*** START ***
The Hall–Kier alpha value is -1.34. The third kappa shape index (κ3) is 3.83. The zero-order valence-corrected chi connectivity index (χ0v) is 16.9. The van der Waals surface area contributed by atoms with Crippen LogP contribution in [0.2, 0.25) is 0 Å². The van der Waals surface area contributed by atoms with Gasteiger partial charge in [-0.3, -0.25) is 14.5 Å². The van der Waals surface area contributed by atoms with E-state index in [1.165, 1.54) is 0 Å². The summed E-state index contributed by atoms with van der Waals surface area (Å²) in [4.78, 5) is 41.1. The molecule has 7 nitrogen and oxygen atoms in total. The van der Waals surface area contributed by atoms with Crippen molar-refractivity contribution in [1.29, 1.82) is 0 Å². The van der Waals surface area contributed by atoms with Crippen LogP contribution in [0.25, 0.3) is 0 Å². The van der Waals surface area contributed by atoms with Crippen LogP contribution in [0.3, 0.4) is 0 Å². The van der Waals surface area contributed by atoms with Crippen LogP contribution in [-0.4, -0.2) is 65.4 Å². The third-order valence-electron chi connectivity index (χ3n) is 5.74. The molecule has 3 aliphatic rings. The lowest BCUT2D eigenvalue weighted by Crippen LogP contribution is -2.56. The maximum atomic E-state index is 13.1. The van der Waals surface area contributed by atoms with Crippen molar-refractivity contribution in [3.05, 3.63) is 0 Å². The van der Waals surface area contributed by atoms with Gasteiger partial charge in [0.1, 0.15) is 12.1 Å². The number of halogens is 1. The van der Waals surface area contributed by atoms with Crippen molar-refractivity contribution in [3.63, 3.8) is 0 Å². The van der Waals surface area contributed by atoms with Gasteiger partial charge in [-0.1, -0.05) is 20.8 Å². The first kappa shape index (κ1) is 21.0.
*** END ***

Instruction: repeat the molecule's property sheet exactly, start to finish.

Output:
The Hall–Kier alpha value is -1.34. The third kappa shape index (κ3) is 3.83. The zero-order valence-corrected chi connectivity index (χ0v) is 16.9. The van der Waals surface area contributed by atoms with Crippen LogP contribution in [0.2, 0.25) is 0 Å². The van der Waals surface area contributed by atoms with Gasteiger partial charge in [-0.3, -0.25) is 14.5 Å². The van der Waals surface area contributed by atoms with E-state index in [1.165, 1.54) is 0 Å². The summed E-state index contributed by atoms with van der Waals surface area (Å²) in [4.78, 5) is 41.1. The molecule has 7 nitrogen and oxygen atoms in total. The van der Waals surface area contributed by atoms with Crippen molar-refractivity contribution in [1.29, 1.82) is 0 Å². The van der Waals surface area contributed by atoms with Crippen LogP contribution in [0.25, 0.3) is 0 Å². The van der Waals surface area contributed by atoms with Crippen LogP contribution in [0.3, 0.4) is 0 Å². The van der Waals surface area contributed by atoms with Crippen LogP contribution in [-0.4, -0.2) is 65.4 Å². The third-order valence-electron chi connectivity index (χ3n) is 5.74. The molecule has 3 aliphatic rings. The lowest BCUT2D eigenvalue weighted by Crippen LogP contribution is -2.56. The maximum atomic E-state index is 13.1. The van der Waals surface area contributed by atoms with Crippen molar-refractivity contribution in [3.05, 3.63) is 0 Å². The van der Waals surface area contributed by atoms with Gasteiger partial charge in [0.1, 0.15) is 12.1 Å². The number of halogens is 1. The van der Waals surface area contributed by atoms with Crippen molar-refractivity contribution in [3.63, 3.8) is 0 Å². The van der Waals surface area contributed by atoms with Gasteiger partial charge in [-0.1, -0.05) is 20.8 Å². The first kappa shape index (κ1) is 21.0.